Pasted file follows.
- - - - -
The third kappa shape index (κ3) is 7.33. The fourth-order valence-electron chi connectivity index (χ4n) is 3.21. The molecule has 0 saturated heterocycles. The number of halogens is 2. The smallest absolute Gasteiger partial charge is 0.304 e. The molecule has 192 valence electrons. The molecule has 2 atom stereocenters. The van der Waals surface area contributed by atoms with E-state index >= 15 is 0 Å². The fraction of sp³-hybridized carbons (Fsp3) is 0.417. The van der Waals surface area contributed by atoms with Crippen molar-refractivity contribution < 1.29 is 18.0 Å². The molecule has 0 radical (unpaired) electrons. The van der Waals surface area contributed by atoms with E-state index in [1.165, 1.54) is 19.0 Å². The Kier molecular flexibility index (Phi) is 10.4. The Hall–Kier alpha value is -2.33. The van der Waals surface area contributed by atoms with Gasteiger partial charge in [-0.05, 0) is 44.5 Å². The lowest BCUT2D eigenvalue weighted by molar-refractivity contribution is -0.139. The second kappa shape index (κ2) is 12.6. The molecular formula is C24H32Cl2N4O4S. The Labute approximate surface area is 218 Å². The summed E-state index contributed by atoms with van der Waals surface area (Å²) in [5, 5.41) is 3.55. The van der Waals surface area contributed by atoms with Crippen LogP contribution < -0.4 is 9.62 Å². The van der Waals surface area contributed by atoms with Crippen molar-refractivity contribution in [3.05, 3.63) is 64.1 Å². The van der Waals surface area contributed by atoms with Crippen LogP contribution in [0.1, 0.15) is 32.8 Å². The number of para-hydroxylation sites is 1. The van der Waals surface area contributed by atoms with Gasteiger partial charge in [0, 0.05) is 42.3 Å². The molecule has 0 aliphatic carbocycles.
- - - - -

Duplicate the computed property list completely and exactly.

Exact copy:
The third kappa shape index (κ3) is 7.33. The fourth-order valence-electron chi connectivity index (χ4n) is 3.21. The molecule has 0 saturated heterocycles. The number of halogens is 2. The smallest absolute Gasteiger partial charge is 0.304 e. The molecule has 192 valence electrons. The molecule has 2 atom stereocenters. The van der Waals surface area contributed by atoms with E-state index >= 15 is 0 Å². The fraction of sp³-hybridized carbons (Fsp3) is 0.417. The van der Waals surface area contributed by atoms with Crippen molar-refractivity contribution < 1.29 is 18.0 Å². The molecule has 0 radical (unpaired) electrons. The van der Waals surface area contributed by atoms with E-state index in [1.165, 1.54) is 19.0 Å². The Kier molecular flexibility index (Phi) is 10.4. The Hall–Kier alpha value is -2.33. The van der Waals surface area contributed by atoms with Gasteiger partial charge in [-0.05, 0) is 44.5 Å². The lowest BCUT2D eigenvalue weighted by molar-refractivity contribution is -0.139. The second kappa shape index (κ2) is 12.6. The molecular formula is C24H32Cl2N4O4S. The Labute approximate surface area is 218 Å². The summed E-state index contributed by atoms with van der Waals surface area (Å²) in [5, 5.41) is 3.55. The van der Waals surface area contributed by atoms with Crippen LogP contribution < -0.4 is 9.62 Å². The van der Waals surface area contributed by atoms with Crippen molar-refractivity contribution in [3.05, 3.63) is 64.1 Å². The van der Waals surface area contributed by atoms with Crippen LogP contribution in [0.1, 0.15) is 32.8 Å². The number of para-hydroxylation sites is 1. The van der Waals surface area contributed by atoms with Gasteiger partial charge in [0, 0.05) is 42.3 Å². The molecule has 0 aliphatic carbocycles.